Despite overwhelming evidence that young people of black Caribbean heritage are desocialised and disenfranchised from the rest of society, CRED, which under its remit should surely have examined disproportionality in Alternative Provision (AP), sought only to endorse the government’s plans to develop and expand it. But then Dr Tony Sewell, head of the educational project, Generating Genius, and chair of the CRED inquiry, believes that structural racism does not exist in the school system because ‘the story for some ethnic groups has been one of remarkable social mobility’ (see CRED p55). And where there is evidence of educational attainment disparities, such as the lower rates of educational achievement among pupils of black Caribbean heritage, this is explained in the CRED report as the result of cultural differences in family structures and aspirations, for example. A markedly different explanation was given by the London Mayor’s Office in a 2003 report which acknowledged ‘institutional racism remains a critical determinant in the achievement of young black people in our schools’. Low achievement among black Caribbean (and GRT) pupils is not a recent phenomenon, it has endured for decades and is connected to a deep-rooted exclusionary education system. The government ignores this in its deliberations on social mobility while at the same time driving the development and expansion of PRUs and AP.
- Michaela School Steering Group in 2011. Katharine Birbalsingh, Tony Sewell and Suella Braverman, among others. J Mark Dodds
This government loves its Tsars, sent in to sort out various spots of dry or wet rot, and the public now awaits the deliberations of its latest Tsarina, Social Mobility Commissioner Katharine Birbalsingh. Founder of the no-nonsense Michaela free school in London and a champion of common-sense conservatism, Birbalsingh is one of several appointments that the government claims demonstrates the diversity in government. Those of us less distracted by optics will recognise a clever recasting of the 1980’s ‘New Right’, an influential lobby of unofficial policy-makers. This round of spokespeople, however, unlike in the 1980s, when the New Right was largely white and elite educated, are drawn from the BAME middle classes, and their role over the coming years will be to reshape ideas around equality, often using their race, personal biographies and social mobility as evidence that racism is a thing of the past. As Birbalsingh argued in the Daily Mail in the wake of the CRED report:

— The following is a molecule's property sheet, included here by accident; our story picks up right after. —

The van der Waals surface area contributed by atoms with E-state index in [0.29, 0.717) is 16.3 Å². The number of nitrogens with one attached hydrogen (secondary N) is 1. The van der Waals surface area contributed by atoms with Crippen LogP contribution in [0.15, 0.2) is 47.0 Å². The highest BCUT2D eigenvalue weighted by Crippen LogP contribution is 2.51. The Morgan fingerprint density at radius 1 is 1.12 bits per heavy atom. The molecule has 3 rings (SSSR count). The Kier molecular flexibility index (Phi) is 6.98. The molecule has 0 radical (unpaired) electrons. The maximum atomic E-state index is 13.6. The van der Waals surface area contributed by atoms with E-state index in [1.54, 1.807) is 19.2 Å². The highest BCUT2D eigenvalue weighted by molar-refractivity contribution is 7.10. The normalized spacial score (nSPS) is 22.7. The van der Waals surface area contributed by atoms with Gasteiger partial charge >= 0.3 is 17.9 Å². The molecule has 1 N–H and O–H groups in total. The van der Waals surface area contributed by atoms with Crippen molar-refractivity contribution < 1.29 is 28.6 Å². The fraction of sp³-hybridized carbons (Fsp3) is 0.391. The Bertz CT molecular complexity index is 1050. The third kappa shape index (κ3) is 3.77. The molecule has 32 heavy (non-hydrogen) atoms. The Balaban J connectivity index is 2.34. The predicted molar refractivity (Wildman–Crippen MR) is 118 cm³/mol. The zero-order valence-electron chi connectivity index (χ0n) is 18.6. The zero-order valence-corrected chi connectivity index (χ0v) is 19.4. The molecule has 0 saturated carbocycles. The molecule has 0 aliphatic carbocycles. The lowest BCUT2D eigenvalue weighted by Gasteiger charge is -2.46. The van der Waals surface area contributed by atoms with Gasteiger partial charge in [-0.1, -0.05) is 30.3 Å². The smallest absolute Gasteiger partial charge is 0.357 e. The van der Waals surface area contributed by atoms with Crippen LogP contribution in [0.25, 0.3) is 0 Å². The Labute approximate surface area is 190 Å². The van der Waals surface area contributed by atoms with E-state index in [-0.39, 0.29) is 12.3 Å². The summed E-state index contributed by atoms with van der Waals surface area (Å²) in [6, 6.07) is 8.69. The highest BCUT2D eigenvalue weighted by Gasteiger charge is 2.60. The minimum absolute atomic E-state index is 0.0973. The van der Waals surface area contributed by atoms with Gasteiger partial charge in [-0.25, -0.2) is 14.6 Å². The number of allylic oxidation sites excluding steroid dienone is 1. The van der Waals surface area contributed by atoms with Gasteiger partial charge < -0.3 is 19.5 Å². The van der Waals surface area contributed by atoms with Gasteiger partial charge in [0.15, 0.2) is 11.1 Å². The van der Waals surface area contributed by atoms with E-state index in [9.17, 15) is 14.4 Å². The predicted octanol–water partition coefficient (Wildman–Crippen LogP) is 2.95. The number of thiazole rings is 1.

‘In the case of those excluded black Caribbean pupils, families, culture and values must be a part of the discussion. How much ‘drill’ and ‘grime’ do the pupils listen to? How involved is the father in their lives? Are there trust issues between the parents and the school? How much do they use their smartphones? [Not] everything comes down to race.’
The questions posed by Birbalsingh and other commentators on the Right present these ‘issues’ as unique to the black Caribbean community, as if similar issues of young peoples’ involvement in youth cultures, single parent families, lack of trust between parents and schools, and the use of smartphones, are not commonplace among other sectors of the population, including the white middle- and working-classes. This mischaracterisation has real-world implications for it allows the education system to continue its racially discriminative practices towards black Caribbean pupils, demonising, punishing and excluding them based on a confected ‘cultural deficit’.
For decades, parents and pupils have been acutely aware of hardwired racism in the education system which stretches across the country . And while we acknowledge that equalities legislation has not always been effective in protecting the black working class from discrimination or state abandonment, we cannot stand by and allow the Right to arbitrarily reclassify who experiences ‘racism’, ‘discrimination’ or ‘prejudice’.
No one, whether in northern towns or London, or indeed other deprived regions and urban areas should be ‘left behind’.